Firstly, and I think just about every other review is going to mention this, the movie is visually stunning. The landscapes such as the shot of Stormwind and Karazhan were gorgeous. The orcs seemed more alive than the humans at some points. It was truly Warcraft on the big screen. I felt like I was stepping inside the game and I was very very impressed.
And the magic, ooh the magic was just beautiful! I went with other members of my family (who are not as familiar with warcraft as Yotaan and I are) and their first response was how impressive the spellcasting looked. It was fantastic! Flashy without being over the top and very distinctively warcraftian. Two thumbs up from this mage!
The movie was also chock full of little details and easter eggs which were a blast to find. I saw the murloc (there was actually a cheer in the audience at that scene), the classic fishing bobber, and Grommash Hellscream to name a few, and I’m sure there was more. It really felt like the movie was made by wow player for wow players and I thoroughly enjoyed it!
Also, there was a refreshing amount of female fighters on both the orc and human side. In the grand scheme of things, this is a really small detail but I totally loved that it wasn’t just huge muscular orc man bashing huge muscular human man. So often fantasy movies like this leave out the ladies, other than a few warrior princesses scattered here and there. I like the fantasy genre a lot but I always come out wishing there had been more regular warriors who were also regular women. And in the warcraft movie, I got exactly that. There were women and they were wearing the same armor fighting in the same battles. Rock on!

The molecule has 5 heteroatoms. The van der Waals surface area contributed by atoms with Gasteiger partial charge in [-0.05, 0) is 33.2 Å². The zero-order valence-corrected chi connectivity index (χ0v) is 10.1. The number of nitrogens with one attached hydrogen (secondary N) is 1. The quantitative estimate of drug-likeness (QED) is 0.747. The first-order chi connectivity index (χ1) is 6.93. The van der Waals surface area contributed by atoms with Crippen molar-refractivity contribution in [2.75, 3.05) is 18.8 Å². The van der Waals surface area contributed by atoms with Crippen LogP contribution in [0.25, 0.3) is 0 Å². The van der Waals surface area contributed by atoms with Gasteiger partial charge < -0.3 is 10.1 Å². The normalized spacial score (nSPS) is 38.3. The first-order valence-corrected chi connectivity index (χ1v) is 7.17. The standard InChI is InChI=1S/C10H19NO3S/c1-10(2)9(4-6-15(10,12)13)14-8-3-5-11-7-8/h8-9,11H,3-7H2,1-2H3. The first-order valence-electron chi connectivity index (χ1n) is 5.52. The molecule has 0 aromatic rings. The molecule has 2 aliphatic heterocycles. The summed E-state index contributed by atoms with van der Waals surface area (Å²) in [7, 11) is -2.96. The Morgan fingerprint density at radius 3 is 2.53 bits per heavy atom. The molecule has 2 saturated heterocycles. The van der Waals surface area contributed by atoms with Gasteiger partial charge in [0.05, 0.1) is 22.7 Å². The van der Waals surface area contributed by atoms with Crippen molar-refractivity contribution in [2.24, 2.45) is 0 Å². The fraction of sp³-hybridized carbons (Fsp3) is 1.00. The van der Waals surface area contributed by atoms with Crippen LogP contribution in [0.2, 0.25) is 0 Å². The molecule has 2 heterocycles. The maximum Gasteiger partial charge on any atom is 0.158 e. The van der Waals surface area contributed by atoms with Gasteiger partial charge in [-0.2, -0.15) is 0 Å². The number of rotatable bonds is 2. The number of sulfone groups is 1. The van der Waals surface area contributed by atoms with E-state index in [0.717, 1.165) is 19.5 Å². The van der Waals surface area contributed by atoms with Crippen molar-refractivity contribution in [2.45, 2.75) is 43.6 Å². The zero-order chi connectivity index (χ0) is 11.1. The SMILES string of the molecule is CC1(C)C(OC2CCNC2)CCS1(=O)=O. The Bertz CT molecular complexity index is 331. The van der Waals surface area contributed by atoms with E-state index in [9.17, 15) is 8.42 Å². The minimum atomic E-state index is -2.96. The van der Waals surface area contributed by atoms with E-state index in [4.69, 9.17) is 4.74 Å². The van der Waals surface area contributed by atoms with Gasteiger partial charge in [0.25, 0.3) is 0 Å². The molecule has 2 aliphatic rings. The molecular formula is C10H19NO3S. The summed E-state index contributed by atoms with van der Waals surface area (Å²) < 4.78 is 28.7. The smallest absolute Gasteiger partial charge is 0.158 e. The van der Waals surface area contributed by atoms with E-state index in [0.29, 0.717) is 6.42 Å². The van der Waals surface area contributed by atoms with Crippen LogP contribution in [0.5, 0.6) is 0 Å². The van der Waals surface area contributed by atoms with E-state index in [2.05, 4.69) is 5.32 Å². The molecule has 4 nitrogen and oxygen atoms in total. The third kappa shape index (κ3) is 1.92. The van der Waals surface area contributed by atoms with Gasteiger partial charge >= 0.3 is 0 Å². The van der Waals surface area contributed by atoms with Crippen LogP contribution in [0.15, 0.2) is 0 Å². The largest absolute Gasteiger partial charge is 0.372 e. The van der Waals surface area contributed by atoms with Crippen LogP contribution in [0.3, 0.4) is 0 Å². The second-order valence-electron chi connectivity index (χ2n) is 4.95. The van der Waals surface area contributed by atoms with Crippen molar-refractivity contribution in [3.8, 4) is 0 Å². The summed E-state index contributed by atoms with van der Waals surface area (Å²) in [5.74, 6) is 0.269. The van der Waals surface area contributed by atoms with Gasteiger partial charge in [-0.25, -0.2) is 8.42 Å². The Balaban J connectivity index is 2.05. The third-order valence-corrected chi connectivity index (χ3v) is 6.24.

Even though I mentioned this in the cons, I also think the characters were one of the strengths of the film. As I mentioned before, I think the Garona character was changed from game lore into a very interesting and complex one. The beginning was a little rocky but as the movie developed, we quickly got to learn more about the conflict with in her. Her struggle to accept when people were actually being kind to her for the first time in her life, and then her bravery to give up that acceptance for the greater good. She was a martyr character but also the scapegoat and the ultimate hero. I could probably go on about Garona for an entire blog post all on it’s own so I’ll finish here and just say: Garona was amazingly compelling.